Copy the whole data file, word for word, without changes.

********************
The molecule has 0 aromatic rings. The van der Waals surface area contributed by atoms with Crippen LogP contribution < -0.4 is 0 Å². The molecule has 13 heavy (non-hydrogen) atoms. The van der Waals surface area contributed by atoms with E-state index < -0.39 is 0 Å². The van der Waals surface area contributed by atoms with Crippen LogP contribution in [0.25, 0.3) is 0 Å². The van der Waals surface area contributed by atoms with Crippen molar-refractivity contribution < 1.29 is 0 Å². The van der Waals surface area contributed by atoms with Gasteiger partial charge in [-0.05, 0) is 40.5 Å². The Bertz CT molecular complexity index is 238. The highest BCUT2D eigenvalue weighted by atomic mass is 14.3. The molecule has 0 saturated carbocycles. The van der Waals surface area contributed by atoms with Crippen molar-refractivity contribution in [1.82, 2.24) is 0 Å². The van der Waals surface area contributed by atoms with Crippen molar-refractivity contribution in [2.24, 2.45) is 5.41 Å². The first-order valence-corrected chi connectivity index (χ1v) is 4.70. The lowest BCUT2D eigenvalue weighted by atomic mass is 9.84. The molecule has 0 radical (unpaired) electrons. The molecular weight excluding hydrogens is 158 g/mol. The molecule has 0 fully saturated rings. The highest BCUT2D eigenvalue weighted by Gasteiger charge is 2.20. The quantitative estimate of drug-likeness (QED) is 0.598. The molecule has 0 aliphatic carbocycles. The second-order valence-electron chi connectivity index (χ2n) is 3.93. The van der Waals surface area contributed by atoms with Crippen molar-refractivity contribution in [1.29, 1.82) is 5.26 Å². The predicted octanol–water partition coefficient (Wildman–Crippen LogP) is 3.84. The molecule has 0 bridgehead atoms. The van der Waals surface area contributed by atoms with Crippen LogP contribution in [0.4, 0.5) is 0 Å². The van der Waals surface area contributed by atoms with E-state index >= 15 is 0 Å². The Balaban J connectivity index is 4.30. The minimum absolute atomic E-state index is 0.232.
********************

The molecule has 0 aromatic rings. The van der Waals surface area contributed by atoms with Crippen LogP contribution < -0.4 is 0 Å². The molecule has 13 heavy (non-hydrogen) atoms. The van der Waals surface area contributed by atoms with E-state index < -0.39 is 0 Å². The van der Waals surface area contributed by atoms with Crippen LogP contribution in [0.25, 0.3) is 0 Å². The van der Waals surface area contributed by atoms with Crippen molar-refractivity contribution < 1.29 is 0 Å². The van der Waals surface area contributed by atoms with Gasteiger partial charge in [-0.05, 0) is 40.5 Å². The Bertz CT molecular complexity index is 238. The highest BCUT2D eigenvalue weighted by atomic mass is 14.3. The molecule has 0 saturated carbocycles. The van der Waals surface area contributed by atoms with Crippen molar-refractivity contribution in [1.82, 2.24) is 0 Å². The van der Waals surface area contributed by atoms with Crippen molar-refractivity contribution in [2.24, 2.45) is 5.41 Å². The first-order valence-corrected chi connectivity index (χ1v) is 4.70. The lowest BCUT2D eigenvalue weighted by atomic mass is 9.84. The molecule has 0 radical (unpaired) electrons. The molecular weight excluding hydrogens is 158 g/mol. The molecule has 0 fully saturated rings. The highest BCUT2D eigenvalue weighted by Gasteiger charge is 2.20. The quantitative estimate of drug-likeness (QED) is 0.598. The molecule has 0 aliphatic carbocycles. The second-order valence-electron chi connectivity index (χ2n) is 3.93. The van der Waals surface area contributed by atoms with Crippen molar-refractivity contribution in [1.29, 1.82) is 5.26 Å². The predicted octanol–water partition coefficient (Wildman–Crippen LogP) is 3.84. The molecule has 0 bridgehead atoms. The van der Waals surface area contributed by atoms with Crippen LogP contribution in [0.4, 0.5) is 0 Å². The van der Waals surface area contributed by atoms with E-state index >= 15 is 0 Å². The Balaban J connectivity index is 4.30. The minimum absolute atomic E-state index is 0.232.